The law relating to chemicals appeared in the 19th century, first through the decree of 15 October 1810 on unhealthy, inconvenient or dangerous factories and workshops, then through the law of 19 December 1917, and finally through the legislation on classified installations by law No. 76-633 of 19 July 1976. A national plan for the prevention of risks to health related to the environment is drawn up every five years. The first 'National Health-Environment Plan' was developed in June 2004 by the government to guide the regulation from 2004 to 2008. A second plan (PNSE 2) was adopted in July 2009. Adopted in November 2014, the PNSE 3 for the period 2015–2019 provides several measures, including risk mapping.

The European Union has set up the REACH system and has created a European Chemicals Agency. The REACH regulation requires companies that manufacture and import chemical substances to evaluate and assess the risks resulting from their use and to take the necessary measures to manage any identified risks. This regulation replaces more than 40 previous directives and regulations and creates a single system applicable to all chemicals.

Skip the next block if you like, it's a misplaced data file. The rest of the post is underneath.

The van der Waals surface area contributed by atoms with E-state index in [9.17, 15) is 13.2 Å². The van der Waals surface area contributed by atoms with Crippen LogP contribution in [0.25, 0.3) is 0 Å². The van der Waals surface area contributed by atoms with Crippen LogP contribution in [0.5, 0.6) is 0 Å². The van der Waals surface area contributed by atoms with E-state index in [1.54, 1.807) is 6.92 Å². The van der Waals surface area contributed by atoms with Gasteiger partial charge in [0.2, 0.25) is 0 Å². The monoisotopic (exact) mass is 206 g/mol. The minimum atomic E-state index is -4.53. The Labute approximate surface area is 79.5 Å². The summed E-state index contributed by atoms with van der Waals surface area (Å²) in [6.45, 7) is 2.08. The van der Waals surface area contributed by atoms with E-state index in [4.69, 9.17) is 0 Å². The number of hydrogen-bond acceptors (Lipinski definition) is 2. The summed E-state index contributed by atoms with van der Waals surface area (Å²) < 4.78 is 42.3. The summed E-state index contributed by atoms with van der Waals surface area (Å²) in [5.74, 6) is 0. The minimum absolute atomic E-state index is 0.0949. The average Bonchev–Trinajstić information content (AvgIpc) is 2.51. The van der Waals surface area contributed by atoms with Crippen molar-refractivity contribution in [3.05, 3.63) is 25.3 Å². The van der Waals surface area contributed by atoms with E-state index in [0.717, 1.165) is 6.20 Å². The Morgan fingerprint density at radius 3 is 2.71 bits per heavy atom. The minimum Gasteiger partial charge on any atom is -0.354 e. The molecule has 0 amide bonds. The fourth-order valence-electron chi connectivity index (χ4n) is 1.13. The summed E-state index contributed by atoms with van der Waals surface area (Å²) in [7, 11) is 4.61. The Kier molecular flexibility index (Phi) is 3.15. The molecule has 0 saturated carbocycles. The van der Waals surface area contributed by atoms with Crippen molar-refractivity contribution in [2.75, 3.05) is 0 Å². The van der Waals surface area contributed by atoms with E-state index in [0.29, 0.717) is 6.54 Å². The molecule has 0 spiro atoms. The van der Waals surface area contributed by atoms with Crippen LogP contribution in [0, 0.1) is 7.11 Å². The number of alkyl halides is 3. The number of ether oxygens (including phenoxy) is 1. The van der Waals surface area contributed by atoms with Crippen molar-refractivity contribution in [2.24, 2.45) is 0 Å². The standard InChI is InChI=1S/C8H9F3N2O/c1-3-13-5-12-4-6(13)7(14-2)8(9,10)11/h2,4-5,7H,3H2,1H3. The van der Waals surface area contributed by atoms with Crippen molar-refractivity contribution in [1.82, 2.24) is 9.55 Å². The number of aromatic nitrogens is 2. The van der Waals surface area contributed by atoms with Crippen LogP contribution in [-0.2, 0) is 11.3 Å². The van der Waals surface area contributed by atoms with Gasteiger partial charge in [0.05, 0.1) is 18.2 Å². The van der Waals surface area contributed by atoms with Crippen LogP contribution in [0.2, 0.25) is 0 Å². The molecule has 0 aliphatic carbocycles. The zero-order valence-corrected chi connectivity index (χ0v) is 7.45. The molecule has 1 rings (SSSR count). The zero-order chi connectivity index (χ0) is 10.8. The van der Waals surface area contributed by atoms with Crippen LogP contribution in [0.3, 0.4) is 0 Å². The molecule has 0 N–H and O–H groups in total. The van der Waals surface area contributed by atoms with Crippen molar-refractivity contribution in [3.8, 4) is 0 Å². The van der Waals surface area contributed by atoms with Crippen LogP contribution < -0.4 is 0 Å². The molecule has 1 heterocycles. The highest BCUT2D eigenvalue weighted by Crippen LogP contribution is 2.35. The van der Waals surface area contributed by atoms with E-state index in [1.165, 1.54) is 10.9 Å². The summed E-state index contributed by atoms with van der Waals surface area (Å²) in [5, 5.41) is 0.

In France, the administrative bodies responsible for chemicals are divided between several ministries. The prevention and precaution committee has a dual mission: on the one hand, to monitor and alert on all environmental issues likely to have an impact on human health and, on the other hand, to conduct expertise in the assessments of health risks related to the environment. Victims of chemicals have several avenues of action available when they seek redess for their injury. The protection of health is guaranteed by the nation under Article 11 of the preamble to the 1946 Constitution, which is incorporated into the 1958 French Constitution. The regime for the prevention and reparation of damage caused to the environment by hazardous professional activities is established by Act No. 2008-757 of 1 August 2008, codified in Articles L 160-1 to L. 165-2 of the Environmental Code. Currently, chemicals are subject to legal rules that may engage the responsibility of the various stakeholders throughout this process.